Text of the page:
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The Latest On The National Eviction Moratorium

MICHEL MARTIN, HOST:

This week, the Trump administration announced a nationwide moratorium on evictions. The order was issued by the Centers for Disease Control and Prevention, which said it was necessary because of the ongoing COVID-19 pandemic. Housing advocates had been bracing for a wave of evictions since the end of July, when extra unemployment payments that were part of the coronavirus relief package expired. But now under the new order, qualified tenants can avoid being evicted at least until the end of this year. To help us learn more about the moratorium and what tenants should know about it, we're joined by Jeniece Jones, executive director of Housing Opportunities Made Equal of Greater Cincinnati. Jeniece Jones, welcome. Thanks for joining us.

JENIECE JONES: Hi, Michel. Thanks for having me.

MARTIN: So can you just talk me through this moratorium? What does it do?

JONES: Well, essentially, what it does is it allows tenants to make a declaration under penalty of perjury that you've made the best efforts to obtain some government assistance for rent or housing, that, if you're a single person, you make under $99,000 in annual income or, if you're a couple filing jointly, it's $198,000. And you're certifying that you are unable to make your full rent due to substantial loss of income, you know, related to COVID or that you have out-of-pocket medical expenses and a couple of other things that it asked. And you're certifying, you know, each question as you go through the form. And then you're signing and dating at the end.

MARTIN: So even if this moratorium stays in place, can landlords still go through with evictions?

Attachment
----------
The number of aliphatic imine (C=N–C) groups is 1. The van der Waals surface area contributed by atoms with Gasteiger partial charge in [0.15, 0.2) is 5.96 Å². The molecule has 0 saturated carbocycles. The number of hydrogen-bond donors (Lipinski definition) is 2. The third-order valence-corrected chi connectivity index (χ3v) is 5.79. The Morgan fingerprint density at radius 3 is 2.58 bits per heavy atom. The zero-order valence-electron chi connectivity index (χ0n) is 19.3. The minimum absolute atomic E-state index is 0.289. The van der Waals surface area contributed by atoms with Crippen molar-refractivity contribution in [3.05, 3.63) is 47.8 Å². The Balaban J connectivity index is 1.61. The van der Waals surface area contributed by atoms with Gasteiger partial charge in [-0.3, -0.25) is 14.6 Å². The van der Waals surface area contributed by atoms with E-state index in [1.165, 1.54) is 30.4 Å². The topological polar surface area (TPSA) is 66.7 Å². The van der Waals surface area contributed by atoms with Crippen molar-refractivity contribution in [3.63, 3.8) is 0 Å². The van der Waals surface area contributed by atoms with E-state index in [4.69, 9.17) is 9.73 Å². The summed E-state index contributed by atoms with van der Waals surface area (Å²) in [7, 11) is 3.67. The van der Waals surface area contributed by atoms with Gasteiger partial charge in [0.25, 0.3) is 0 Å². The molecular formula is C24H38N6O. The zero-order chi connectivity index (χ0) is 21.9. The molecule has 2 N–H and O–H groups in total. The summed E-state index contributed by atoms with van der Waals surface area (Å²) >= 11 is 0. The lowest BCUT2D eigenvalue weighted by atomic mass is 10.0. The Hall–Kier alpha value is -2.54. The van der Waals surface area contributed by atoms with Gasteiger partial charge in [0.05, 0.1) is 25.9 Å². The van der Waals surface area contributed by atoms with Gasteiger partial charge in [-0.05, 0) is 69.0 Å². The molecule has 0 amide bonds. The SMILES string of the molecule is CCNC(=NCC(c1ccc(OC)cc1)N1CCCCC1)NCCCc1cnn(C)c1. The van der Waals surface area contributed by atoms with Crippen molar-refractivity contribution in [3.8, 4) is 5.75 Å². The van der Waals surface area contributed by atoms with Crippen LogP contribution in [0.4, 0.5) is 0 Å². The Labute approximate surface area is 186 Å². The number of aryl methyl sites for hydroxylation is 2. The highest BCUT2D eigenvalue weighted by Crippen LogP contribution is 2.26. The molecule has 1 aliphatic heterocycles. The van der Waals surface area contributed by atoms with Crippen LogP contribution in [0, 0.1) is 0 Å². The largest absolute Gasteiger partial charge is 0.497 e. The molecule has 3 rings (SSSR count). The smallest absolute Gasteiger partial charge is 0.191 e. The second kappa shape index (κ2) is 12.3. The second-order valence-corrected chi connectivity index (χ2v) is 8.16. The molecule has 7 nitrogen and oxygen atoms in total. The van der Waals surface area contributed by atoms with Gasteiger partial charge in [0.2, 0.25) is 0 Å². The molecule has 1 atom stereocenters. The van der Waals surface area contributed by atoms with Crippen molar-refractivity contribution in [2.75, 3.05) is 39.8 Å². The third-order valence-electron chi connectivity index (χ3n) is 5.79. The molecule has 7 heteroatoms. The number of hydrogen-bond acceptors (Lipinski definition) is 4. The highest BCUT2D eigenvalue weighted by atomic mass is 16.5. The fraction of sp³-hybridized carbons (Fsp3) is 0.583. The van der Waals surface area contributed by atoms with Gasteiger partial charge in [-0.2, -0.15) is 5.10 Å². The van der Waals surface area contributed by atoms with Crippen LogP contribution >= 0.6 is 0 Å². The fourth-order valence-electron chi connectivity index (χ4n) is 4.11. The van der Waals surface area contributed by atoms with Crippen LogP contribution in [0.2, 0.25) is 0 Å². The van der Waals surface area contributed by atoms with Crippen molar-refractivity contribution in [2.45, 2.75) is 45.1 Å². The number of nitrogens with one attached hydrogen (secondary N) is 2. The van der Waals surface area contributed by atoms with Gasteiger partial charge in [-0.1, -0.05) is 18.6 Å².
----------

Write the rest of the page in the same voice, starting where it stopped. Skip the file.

JONES: Well, yes, because this is only for nonpayment of rent. So, you know, if there's issues around property damage or, you know, holdover tenancy or other things not having anything to do with tenancy and payment of rent, then a landlord could still conceivably file an eviction and have that eviction move through the courts.

MARTIN: Do you have some advice to tenants who are behind on rent? What can you do?

JONES: So we say, you know, try to pay your rent or work out something where you're going to pay the rent because what this doesn't do is forgive the rent. So at the end of this, you're going to owe all that back rent. And then the landlord can, according to this declaration, ask for it all at once. And that's a nonstarter for a lot of families.

Secondly, explore and see if there's any type of rental assistance or rental aid in your community. This mentioned specific government aid, where some local jurisdictions have put out government aid through CARES Act dollars or other local support dollars for rent assistance. But I would tell folks whatever jurisdiction that they're in, you know, research their local United Ways, city-county government to see if there's a rent assistance option that's available to them.

MARTIN: So what I think I hear you saying, overall, Jeniece, is try not to be afraid. Like, don't hide. Like, try to face the situation 'cause you could imagine where if you're in a situation where you can't make rent, it's frightening. It's overwhelming. You're scared. Maybe you're embarrassed, even if it's through no fault of your own. Your hours have been cut. What I think I hear you saying is don't hide from the situation; handle it.

JONES: Well, yeah. I mean, we would definitely say communication works best. We totally understand that you have folks feeling overwhelmed and that they can't - you know, there's just a lot to manage right now. We say communication in our experience has been a way to resolve things more readily than ghosting the landlord or not communicating at all because, then, that raises the temperature on the entire situation. We say communicate. But then we also say be clear about your situation. Make sure deals and agreements and understandings are in some form of writing. If you can, seek out help from your local Legal Aid. But don't not deal with the fact that rent is due. And, you know, this has to be addressed.

MARTIN: That was Jeniece Jones, executive director of Housing Opportunities Made Equal of Greater Cincinnati. Jeniece Jones, thank you so much for speaking with us. This is very helpful.

JONES: Thanks, Michel.

(SOUNDBITE OF BLKTOP PROJECT'S "RAINED OUT") Transcript provided by NPR, Copyright NPR.